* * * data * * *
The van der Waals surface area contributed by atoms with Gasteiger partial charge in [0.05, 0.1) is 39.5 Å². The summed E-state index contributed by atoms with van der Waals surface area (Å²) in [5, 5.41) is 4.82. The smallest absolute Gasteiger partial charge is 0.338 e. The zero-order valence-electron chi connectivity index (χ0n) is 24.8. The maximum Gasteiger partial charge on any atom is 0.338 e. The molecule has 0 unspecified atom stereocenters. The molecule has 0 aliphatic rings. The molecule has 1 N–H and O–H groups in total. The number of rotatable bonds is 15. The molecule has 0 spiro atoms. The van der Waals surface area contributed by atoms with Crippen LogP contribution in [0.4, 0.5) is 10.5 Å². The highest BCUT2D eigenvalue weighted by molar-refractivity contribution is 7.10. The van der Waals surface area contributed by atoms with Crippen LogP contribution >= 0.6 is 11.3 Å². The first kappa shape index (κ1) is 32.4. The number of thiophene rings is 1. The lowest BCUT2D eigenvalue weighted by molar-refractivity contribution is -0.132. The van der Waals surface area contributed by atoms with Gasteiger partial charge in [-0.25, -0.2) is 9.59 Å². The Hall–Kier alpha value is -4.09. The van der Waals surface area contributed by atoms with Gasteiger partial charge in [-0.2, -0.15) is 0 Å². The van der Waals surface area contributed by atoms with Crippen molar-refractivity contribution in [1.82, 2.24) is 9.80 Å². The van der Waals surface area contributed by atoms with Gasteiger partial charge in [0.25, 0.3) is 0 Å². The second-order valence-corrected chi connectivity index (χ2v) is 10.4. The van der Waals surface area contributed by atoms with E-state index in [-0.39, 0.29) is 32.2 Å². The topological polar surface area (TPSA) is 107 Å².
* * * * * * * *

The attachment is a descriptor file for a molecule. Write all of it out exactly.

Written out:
The van der Waals surface area contributed by atoms with Gasteiger partial charge in [0.05, 0.1) is 39.5 Å². The summed E-state index contributed by atoms with van der Waals surface area (Å²) in [5, 5.41) is 4.82. The smallest absolute Gasteiger partial charge is 0.338 e. The zero-order valence-electron chi connectivity index (χ0n) is 24.8. The maximum Gasteiger partial charge on any atom is 0.338 e. The molecule has 0 unspecified atom stereocenters. The molecule has 0 aliphatic rings. The molecule has 1 N–H and O–H groups in total. The number of rotatable bonds is 15. The molecule has 0 spiro atoms. The van der Waals surface area contributed by atoms with Crippen LogP contribution in [0.4, 0.5) is 10.5 Å². The highest BCUT2D eigenvalue weighted by molar-refractivity contribution is 7.10. The van der Waals surface area contributed by atoms with Crippen LogP contribution >= 0.6 is 11.3 Å². The first kappa shape index (κ1) is 32.4. The number of thiophene rings is 1. The lowest BCUT2D eigenvalue weighted by molar-refractivity contribution is -0.132. The van der Waals surface area contributed by atoms with Gasteiger partial charge in [-0.25, -0.2) is 9.59 Å². The Hall–Kier alpha value is -4.09. The van der Waals surface area contributed by atoms with Gasteiger partial charge in [-0.2, -0.15) is 0 Å². The van der Waals surface area contributed by atoms with Crippen molar-refractivity contribution in [1.82, 2.24) is 9.80 Å². The van der Waals surface area contributed by atoms with Gasteiger partial charge in [0.25, 0.3) is 0 Å². The second-order valence-corrected chi connectivity index (χ2v) is 10.4. The van der Waals surface area contributed by atoms with E-state index in [-0.39, 0.29) is 32.2 Å². The topological polar surface area (TPSA) is 107 Å².